Mutual fund advertisements are far too effective. Fund companies often promote actively managed funds that have generated high returns, and investors flock to such funds. Unfortunately for these investors, there is little relationship between high past returns and high future returns.
Why doesn't strong past performance continue? The primary reason is that luck is a major factor in fund returns, and luck generally does not persist. Investors tend to overlook the role of luck in fund returns. There are thousands of actively managed equity funds, so even if
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all fund managers were randomly picking their portfolios by throwing darts at a stock page, a large number of funds would still soundly beat market averages.
In a new study, finance professors Eugene Fama of the University of Chicago Booth School of Business and Kenneth French at Dartmouth's Tuck School of Business quantify the role of luck in fund returns. They find that the strong returns of actively managed funds are almost always due to luck, not the stock-picking skill of fund managers. The study will be published in the Journal of Finance.
Fama and French examine the returns from 1984-2006 of actively managed funds that invest primarily in U.S. common stocks. They compare funds' actual returns to the returns of comparable standard passive benchmarks, such as Fama and French's so-called three-factor and Carhart's four-factor asset pricing models.
Fama and French first examined the returns of funds before management fees but after commissions and other trading costs. They found that these returns for actively managed funds, as a whole, are about the same as those of their passive benchmarks. In other words, overall, active fund managers have little stock-picking skill. (For related reading, check out Your Mutual Fund: It's Riskier Than You Think.)
Think about that for a minute: Investors pay well over $10 billion annually in fees to managers of actively managed funds who, as a group, have only enough skill to cover their trading costs. Because funds have other costs, such as management fees, which are included in fund expense ratios, active funds' returns actually trail their passive benchmarks by approximately the level of the funds' expense ratios (around one percentage point per year).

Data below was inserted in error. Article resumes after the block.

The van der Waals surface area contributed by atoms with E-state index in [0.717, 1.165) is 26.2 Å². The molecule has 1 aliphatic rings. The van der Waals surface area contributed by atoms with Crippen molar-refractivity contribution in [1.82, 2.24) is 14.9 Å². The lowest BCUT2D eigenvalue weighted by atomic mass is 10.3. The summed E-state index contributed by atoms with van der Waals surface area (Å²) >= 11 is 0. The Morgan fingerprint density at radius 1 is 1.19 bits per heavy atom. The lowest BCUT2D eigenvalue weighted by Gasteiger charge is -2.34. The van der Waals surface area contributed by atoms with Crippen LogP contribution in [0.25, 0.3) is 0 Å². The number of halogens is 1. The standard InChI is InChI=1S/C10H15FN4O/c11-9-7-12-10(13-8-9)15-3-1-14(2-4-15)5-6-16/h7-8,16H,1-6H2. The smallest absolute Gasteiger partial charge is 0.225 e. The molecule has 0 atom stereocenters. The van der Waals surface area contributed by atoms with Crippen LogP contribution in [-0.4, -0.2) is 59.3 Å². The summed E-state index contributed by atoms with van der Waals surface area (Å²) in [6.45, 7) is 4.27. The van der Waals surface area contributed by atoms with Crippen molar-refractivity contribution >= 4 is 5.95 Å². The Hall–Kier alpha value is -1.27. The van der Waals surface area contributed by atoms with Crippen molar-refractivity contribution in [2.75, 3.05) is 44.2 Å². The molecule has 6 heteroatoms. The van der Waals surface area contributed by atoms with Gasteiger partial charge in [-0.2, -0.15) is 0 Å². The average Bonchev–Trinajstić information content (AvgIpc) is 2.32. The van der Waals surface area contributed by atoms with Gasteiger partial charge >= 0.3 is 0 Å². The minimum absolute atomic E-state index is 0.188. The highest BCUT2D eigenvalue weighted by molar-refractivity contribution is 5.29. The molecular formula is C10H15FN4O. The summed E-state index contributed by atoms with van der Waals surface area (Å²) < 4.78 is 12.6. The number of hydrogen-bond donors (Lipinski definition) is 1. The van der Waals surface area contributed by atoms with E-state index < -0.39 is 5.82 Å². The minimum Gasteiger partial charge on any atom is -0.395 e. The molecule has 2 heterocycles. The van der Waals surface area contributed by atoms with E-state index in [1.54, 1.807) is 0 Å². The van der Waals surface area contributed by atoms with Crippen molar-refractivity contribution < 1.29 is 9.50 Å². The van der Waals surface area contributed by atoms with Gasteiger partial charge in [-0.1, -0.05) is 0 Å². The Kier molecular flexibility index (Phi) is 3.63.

The fact that active managers as a whole have little stock-picking skill doesn't mean that every manager has little skill. In fact, there might be many great managers whose stock-picking skills are being offset by poor stock pickers.
To estimate the frequency of skilled managers, Fama and French conducted 10,000 simulations of the effect of luck on fund returns. They used past fund returns to simulate the distribution of the returns of funds in a world in which all managers have just enough skill to cover all their costs, including management fees.
Because of luck, individual funds' simulated returns often differed greatly from the expected returns of the funds' benchmarks. Many funds had good luck (and thus exceeded their benchmarks), and many funds had bad luck (and thus fell short of their benchmarks). The results of these simulations indicate how much variation across fund returns is likely to occur due to luck alone.
They next compared the distribution of actual fund returns between 1984 and 2006 with the results of the 10,000 simulations. If many fund managers have more than enough stock-picking skill to cover all their costs, then there should have been many more strong performers than occurred in the luck-based simulations. This is because such skilled managers should have been more likely to generate high returns than did managers in the simulations, all of whom had only just enough skill to cover their costs. (Learn about some of the very best fund managers in The Top 5 All-Time Best Mutual Fund Managers.)
The results are disheartening. Very few fund managers had sufficient stock-picking skill to cover their costs. For example, using a standard measure of expected returns as the benchmark (the three-factor asset pricing model), only the actual best-performing 2% of funds, as a group, outperformed the simulations. In other words, as a group, the top 2% of funds had higher returns than the top 2% of the simulated fund returns. Funds did even worse when the expected returns of the four-factor asset pricing model were used as the benchmark.
These findings indicate that only a very small percentage of fund managers have more than enough skill to cover their costs. The vast majority of strong-performing managers are lucky rather than sufficiently skilled.
Furthermore, even in this small number of managers who, as a group, have more than enough skill to cover their costs, the amount of skill was unimpressive. Fama and French found that these managers are unlikely to noticeably outperform a large, efficiently managed index fund in the future. (For more on this type of investment, read The Lowdown On Index Funds.)
The case against active management is even stronger when one realizes that Fama and French's analysis doesn't take into account all the costs of investing in actively-managed funds. Because active managers generally trade more often than index fund managers, investors who own actively-managed funds outside of tax-advantaged accounts (such as 401(k)s and Individual Retirement Accounts) typically must pay higher capital gains taxes than do investors in index funds.
Fama and French's study illustrates the folly of chasing funds with high past returns. Investors do not realize that they are generally chasing luck, not skill. Thus, it should be no surprise that successful actively managed funds generally don't continue their strong performances. So, the next time you see an advertisement touting a fund's market-beating returns, remember that the fund's manager was probably just lucky.